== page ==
Do microbes live elsewhere in our solar system?
Signs point to yes….
The Atacama Desert in Chile is one of the most arid and uninhabitable places on earth. Decades can pass without any rainfall. Yet researchers have managed to find life there: microbes. This discovery has inspired hope that there may perhaps be life on Mars.
The international research team found a number of bacteria in the bone-dry soil. Contrary to other species of bacteria, though, these single-celled organisms seemed to be inactive. For quite some time, they were assumed to be dead or perhaps dying bacteria that had been carried there by the wind from other places. However, subsequent research showed that they are specialised bacteria that survive in a form of deep sleep when there is a lack of water. When it rains, they awaken and begin to divide actively.
Chance of rain: 1 in a 1,000
When the researchers first arrived at the desert in 2015, something unusual happened. It began to rain. This exceptional occurrence led to an explosion of biological activity. Using sterile spoons and surgical precision, soil samples were taken at various depths. Near the surface, Geodermatophilaceae and Rubrobacter bacteria were found with a resistance to dehydration and UV radiation. At deeper levels, where saline levels were higher, so-called halophile (‘salt-loving’) microbes such as Betaproteobacteria were encountered.
Researchers think that these micro-organisms may well be able to sleep for hundreds or even thousands of years. The conditions closely resemble the planet Mars. Although conditions there are currently arid and cold, this situation was not always the case. Billions of years ago, Mars had small oceans and lakes that may have hosted early life forms. These life forms perhaps adapted themselves to current conditions on Mars.
Frozen lakes are known to exist on Mars, while recent research suggests that there may even be snowfall. This fact means that circumstances exist in which humidity on Mars could increase. As the research in the Atacama Desert has shown, moisture could revive the microbes. To this end, the team would like to conduct research in Don Juan Pond on Antarctica. Since the shallow lake has a salinity of 40%, it does not even freeze over at −50°C.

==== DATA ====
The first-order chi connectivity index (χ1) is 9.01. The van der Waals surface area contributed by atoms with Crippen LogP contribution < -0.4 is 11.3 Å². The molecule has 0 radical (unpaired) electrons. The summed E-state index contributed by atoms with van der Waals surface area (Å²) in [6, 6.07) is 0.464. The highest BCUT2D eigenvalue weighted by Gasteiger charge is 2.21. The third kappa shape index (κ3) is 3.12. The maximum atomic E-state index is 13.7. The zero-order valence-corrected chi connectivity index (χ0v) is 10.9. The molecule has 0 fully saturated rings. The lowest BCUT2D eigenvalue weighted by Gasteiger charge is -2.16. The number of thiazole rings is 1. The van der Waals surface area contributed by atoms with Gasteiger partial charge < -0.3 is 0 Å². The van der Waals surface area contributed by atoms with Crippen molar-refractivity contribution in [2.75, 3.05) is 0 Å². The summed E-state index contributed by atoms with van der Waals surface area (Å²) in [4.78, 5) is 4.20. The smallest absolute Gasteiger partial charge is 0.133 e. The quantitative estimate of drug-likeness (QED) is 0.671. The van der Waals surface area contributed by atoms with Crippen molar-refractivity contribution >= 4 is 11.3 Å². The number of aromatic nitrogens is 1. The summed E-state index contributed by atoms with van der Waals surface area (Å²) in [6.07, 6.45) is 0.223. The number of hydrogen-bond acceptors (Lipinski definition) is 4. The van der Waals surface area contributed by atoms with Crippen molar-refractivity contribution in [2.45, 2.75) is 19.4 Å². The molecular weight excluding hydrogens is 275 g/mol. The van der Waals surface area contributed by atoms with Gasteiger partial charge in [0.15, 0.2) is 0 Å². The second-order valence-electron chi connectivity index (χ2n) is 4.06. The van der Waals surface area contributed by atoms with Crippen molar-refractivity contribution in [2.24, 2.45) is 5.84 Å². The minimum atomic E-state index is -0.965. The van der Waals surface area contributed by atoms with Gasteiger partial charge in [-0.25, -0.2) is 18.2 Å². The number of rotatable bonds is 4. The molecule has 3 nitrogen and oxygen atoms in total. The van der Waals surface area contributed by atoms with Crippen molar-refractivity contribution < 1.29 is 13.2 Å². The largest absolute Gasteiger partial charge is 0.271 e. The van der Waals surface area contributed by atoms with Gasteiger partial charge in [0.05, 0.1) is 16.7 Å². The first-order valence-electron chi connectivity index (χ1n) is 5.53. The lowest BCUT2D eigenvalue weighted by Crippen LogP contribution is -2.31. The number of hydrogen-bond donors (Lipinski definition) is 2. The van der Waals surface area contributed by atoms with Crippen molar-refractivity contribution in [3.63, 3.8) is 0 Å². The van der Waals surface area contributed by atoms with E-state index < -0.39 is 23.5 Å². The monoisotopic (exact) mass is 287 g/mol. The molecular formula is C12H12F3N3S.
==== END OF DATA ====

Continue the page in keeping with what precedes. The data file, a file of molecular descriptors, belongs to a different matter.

Saturn’s icy moon
Mars is not the only place in our solar system where life could exist. There are any number of places where moisture can be found. Austrian and German researchers have used laboratory experiments to show that there could be microbes living on Saturn’s icy moon Enceladus. Cassini, the American spacecraft which explored the planets, showed that there were geysers spewing methane into the atmosphere from a subterranean ocean. According to the researchers, this methane gas possibly is being produced by micro-organisms. They mimicked the circumstances in this ocean within the laboratory. The methane-producing archaea Methanothermococcus okinawensis, found on earth in extremely hot water near deep-sea hydrothermal vents, would easily be able to live in these circumstances.
Source: PNAS and Nature